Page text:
Webstock and why it’s life-changing

February 24, 2013 Leave a comment

Has Webstock become the greatest internet conference of the century?

Webstock 2013

Webstock 2013 opening (Webstock Flickr stream)

Last week was my fourth Webstock and the fact that I describe it as an experience rather than just as a plain event (“fourth time I went to Webstock”) is an indication of the intensely powerful and inspirational feelings it leaves you with.

In fact Boing Boing described this year’s as “the most radical” tech conference ever.

What is Webstock? It’s a web technology and design conference and workshops held here in Wellington every February since 2006 and which attracts the great and good from the global internet community to present to, this year, 875 delegates.

The calibre of international speakers attracted to this New Zealand conference is high and in itself attracts many delegates who travel also from the US and Europe to listen and participate.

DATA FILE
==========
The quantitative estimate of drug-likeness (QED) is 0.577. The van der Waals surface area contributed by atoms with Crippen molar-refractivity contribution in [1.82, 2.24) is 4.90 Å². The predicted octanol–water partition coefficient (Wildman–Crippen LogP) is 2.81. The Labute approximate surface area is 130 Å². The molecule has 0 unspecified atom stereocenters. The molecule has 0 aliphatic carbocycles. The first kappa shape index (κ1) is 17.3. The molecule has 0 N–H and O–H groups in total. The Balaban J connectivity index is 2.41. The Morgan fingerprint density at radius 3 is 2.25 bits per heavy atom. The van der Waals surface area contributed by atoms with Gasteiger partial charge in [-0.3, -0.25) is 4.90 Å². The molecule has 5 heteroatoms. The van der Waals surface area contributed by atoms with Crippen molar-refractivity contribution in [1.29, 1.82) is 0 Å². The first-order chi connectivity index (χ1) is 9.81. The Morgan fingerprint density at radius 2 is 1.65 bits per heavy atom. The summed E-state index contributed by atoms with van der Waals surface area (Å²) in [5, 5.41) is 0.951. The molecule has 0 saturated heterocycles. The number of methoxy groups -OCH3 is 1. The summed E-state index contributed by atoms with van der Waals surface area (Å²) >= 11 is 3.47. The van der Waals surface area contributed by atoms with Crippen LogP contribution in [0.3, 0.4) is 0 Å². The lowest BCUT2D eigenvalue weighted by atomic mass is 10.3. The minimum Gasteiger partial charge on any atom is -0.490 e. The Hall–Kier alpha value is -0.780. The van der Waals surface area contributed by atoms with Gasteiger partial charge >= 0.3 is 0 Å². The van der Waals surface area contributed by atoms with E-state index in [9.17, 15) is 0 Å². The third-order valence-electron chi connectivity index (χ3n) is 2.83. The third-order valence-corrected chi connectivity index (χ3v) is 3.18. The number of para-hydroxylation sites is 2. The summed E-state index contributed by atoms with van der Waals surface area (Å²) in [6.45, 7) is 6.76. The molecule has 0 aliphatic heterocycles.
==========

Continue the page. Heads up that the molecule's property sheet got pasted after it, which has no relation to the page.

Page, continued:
Speakers from the past include software luminaries such as Ben Goodger (Firefox/Google); Nat Torkington (Perl); Michael Lopp (Apple/Palantir); Thomas Fuchs (Ruby); Kathy Sierra (Creating Passionate Users); Technologists such as Tom Coates; Scott Hanselman; writers like Bruce Sterling and Lauren Beukes; designers like Jared Spool and John Gruber; entrepreneurs such as Sam Morgan; Eric Ries; Jim Coudal; Derek Handley and Tony Hsieh; musicians and artists like Jason Webley; Amanda Fucking Palmer; Scott McCloud and The Oatmeal and even a Hollywood big hitter like Michael B Johnson.

Despite the variety of the 24 or so speakers across the conference, individual Webstocks seem to coalesce into a theme over the two days of presentations.There is always a huge amount of pure design; UX and technology inspiration but each year the carefully crafted programme appears to want to leave you with a deeper. more soul-searching message.